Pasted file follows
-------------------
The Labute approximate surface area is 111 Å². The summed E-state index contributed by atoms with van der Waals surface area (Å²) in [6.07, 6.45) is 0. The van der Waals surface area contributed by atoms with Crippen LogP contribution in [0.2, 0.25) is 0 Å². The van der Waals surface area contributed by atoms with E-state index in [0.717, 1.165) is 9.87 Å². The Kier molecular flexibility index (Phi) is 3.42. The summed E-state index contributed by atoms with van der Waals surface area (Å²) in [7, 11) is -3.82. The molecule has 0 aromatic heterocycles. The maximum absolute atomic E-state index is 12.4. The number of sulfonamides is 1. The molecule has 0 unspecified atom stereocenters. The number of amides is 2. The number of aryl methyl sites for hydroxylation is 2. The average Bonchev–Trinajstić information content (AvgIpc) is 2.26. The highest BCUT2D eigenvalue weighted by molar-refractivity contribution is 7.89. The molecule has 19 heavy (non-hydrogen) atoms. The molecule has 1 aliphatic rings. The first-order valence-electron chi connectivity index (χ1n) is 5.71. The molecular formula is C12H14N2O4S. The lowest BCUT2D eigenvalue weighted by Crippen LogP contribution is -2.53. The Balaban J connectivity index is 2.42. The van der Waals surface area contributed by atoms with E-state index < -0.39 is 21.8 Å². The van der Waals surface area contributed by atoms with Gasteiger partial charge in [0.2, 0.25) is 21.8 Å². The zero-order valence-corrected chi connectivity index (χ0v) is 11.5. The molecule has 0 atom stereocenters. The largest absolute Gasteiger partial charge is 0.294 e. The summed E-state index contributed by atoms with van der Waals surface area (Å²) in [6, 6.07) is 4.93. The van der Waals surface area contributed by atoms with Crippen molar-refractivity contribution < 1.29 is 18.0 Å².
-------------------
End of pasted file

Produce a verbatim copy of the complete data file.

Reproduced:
The Labute approximate surface area is 111 Å². The summed E-state index contributed by atoms with van der Waals surface area (Å²) in [6.07, 6.45) is 0. The van der Waals surface area contributed by atoms with Crippen LogP contribution in [0.2, 0.25) is 0 Å². The van der Waals surface area contributed by atoms with E-state index in [0.717, 1.165) is 9.87 Å². The Kier molecular flexibility index (Phi) is 3.42. The summed E-state index contributed by atoms with van der Waals surface area (Å²) in [7, 11) is -3.82. The molecule has 0 aromatic heterocycles. The maximum absolute atomic E-state index is 12.4. The number of sulfonamides is 1. The molecule has 0 unspecified atom stereocenters. The number of amides is 2. The number of aryl methyl sites for hydroxylation is 2. The average Bonchev–Trinajstić information content (AvgIpc) is 2.26. The highest BCUT2D eigenvalue weighted by molar-refractivity contribution is 7.89. The molecule has 19 heavy (non-hydrogen) atoms. The molecule has 1 aliphatic rings. The first-order valence-electron chi connectivity index (χ1n) is 5.71. The molecular formula is C12H14N2O4S. The lowest BCUT2D eigenvalue weighted by Crippen LogP contribution is -2.53. The Balaban J connectivity index is 2.42. The van der Waals surface area contributed by atoms with E-state index < -0.39 is 21.8 Å². The van der Waals surface area contributed by atoms with Gasteiger partial charge in [0.2, 0.25) is 21.8 Å². The zero-order valence-corrected chi connectivity index (χ0v) is 11.5. The molecule has 0 atom stereocenters. The largest absolute Gasteiger partial charge is 0.294 e. The summed E-state index contributed by atoms with van der Waals surface area (Å²) in [6, 6.07) is 4.93. The van der Waals surface area contributed by atoms with Crippen molar-refractivity contribution < 1.29 is 18.0 Å².